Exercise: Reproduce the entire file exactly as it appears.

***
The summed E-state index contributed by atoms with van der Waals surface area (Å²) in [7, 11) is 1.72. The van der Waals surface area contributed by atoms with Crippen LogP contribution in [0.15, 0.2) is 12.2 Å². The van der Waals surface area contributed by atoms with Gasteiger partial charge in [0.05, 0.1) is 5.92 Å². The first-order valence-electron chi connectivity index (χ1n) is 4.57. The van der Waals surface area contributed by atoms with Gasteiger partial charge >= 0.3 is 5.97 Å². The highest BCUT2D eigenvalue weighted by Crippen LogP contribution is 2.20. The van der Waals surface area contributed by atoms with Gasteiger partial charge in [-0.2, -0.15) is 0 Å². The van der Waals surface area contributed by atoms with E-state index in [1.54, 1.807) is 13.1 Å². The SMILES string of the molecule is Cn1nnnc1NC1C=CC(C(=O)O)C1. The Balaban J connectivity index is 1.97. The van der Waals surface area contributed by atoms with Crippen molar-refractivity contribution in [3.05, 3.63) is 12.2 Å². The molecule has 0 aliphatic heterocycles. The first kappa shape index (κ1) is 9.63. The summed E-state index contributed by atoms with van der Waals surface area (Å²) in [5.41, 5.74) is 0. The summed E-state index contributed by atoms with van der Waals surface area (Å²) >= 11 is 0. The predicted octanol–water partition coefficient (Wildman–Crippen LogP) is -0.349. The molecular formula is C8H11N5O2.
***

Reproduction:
The summed E-state index contributed by atoms with van der Waals surface area (Å²) in [7, 11) is 1.72. The van der Waals surface area contributed by atoms with Crippen LogP contribution in [0.15, 0.2) is 12.2 Å². The van der Waals surface area contributed by atoms with Gasteiger partial charge in [0.05, 0.1) is 5.92 Å². The first-order valence-electron chi connectivity index (χ1n) is 4.57. The van der Waals surface area contributed by atoms with Gasteiger partial charge >= 0.3 is 5.97 Å². The highest BCUT2D eigenvalue weighted by Crippen LogP contribution is 2.20. The van der Waals surface area contributed by atoms with Gasteiger partial charge in [-0.2, -0.15) is 0 Å². The van der Waals surface area contributed by atoms with E-state index in [1.54, 1.807) is 13.1 Å². The SMILES string of the molecule is Cn1nnnc1NC1C=CC(C(=O)O)C1. The Balaban J connectivity index is 1.97. The van der Waals surface area contributed by atoms with Crippen molar-refractivity contribution in [3.05, 3.63) is 12.2 Å². The molecule has 0 aliphatic heterocycles. The first kappa shape index (κ1) is 9.63. The summed E-state index contributed by atoms with van der Waals surface area (Å²) in [5.41, 5.74) is 0. The summed E-state index contributed by atoms with van der Waals surface area (Å²) >= 11 is 0. The predicted octanol–water partition coefficient (Wildman–Crippen LogP) is -0.349. The molecular formula is C8H11N5O2.